Does a trustee foreclosing on a property pursuant to deed of trust qualify as a debt collector under the FDCPA?
Recently the U.S. District Court for the Western District of Virginia, addressed this issue in deciding a motion to dismiss in Townsend v. Federal National Mortgage Association, et al., 2013 U.S. Dist. LEXIS 18588 (W.D. Va. 2013). The court cited the Fourth Circuit’s decision in Wilson v. Draper & Goldberg, P.L.L.C., 443 F.3d 373 (4th Cir. 2006), for the proposition that trustees acting in connection with a foreclosure can qualify as debt collectors under the FDCPA. Foreclosure trustees are, however, not automatically debt collectors. Since the Wilson decision, courts in Virginia have not automatically held that a trustee in the foreclosure context is a debt collector.
The determination as to whether a trustee is classified as a debt collector hinges upon the language in the notice sent by the trustee to the debtor. If a notice provided by a trustee contains information related to the collection of the debt and not the particulars of the foreclosure (e.g., when and where it will take place), the trustee is likely to be found to be debt collector under the FDCPA. Specifically, a notice that identifies the amount of the debt, the creditor to whom the debt is owed, how and to whom the debt can be paid, and provides information regarding the 30-day verification period pursuant to 15 U.S.C. 1692g(a) of the FDCPA, will likely result in a finding that the trustee is a debt collector. Although you cannot opt into the FDCPA, in the Townsend case, the Court noted that the trustee’s notice also contained the following:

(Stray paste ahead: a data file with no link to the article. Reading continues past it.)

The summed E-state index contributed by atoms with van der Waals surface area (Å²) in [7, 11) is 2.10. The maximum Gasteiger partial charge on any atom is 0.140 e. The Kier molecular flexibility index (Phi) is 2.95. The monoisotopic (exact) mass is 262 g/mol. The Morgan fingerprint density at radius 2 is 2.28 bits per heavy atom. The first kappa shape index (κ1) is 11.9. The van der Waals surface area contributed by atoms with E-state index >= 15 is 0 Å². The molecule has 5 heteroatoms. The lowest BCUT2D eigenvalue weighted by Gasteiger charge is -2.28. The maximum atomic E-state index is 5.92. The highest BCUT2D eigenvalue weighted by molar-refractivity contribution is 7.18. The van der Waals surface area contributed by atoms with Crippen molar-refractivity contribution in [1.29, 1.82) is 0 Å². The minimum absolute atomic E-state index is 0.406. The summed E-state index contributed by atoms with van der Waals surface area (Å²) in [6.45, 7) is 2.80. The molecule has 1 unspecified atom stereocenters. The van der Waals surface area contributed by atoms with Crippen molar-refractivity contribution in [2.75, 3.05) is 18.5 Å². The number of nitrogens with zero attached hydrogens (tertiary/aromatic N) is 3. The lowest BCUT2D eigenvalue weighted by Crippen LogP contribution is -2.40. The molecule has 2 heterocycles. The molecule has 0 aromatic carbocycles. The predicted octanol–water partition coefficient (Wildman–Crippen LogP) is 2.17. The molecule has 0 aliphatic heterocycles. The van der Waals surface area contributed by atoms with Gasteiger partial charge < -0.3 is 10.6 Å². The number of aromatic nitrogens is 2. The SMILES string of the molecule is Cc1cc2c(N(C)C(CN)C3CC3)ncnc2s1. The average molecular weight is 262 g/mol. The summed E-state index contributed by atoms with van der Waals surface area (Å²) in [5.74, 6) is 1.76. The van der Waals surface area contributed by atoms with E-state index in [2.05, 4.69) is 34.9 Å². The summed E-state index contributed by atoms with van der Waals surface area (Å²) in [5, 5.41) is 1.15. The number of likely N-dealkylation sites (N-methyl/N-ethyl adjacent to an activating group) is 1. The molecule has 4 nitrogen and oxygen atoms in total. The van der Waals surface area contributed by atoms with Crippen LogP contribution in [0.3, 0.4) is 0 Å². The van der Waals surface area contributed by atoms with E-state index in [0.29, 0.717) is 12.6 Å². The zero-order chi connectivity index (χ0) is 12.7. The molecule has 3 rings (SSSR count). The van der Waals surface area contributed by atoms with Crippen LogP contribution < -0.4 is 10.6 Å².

THIS IS AN ATTEMPT TO COLLECT A DEBT
THIS IS A COMMUNICATION FROM A DEBT COLLECTOR ANY INFORMATION OBTAINED WILL BE USED FOR THAT PURPOSE
If a trustee wishes to avoid being classified as a debt collector under the FDCPA, it is advisable that he or she avoid language that relates to the collection of the debt and instead limit the scope of the correspondence with the debtor to the foreclosure.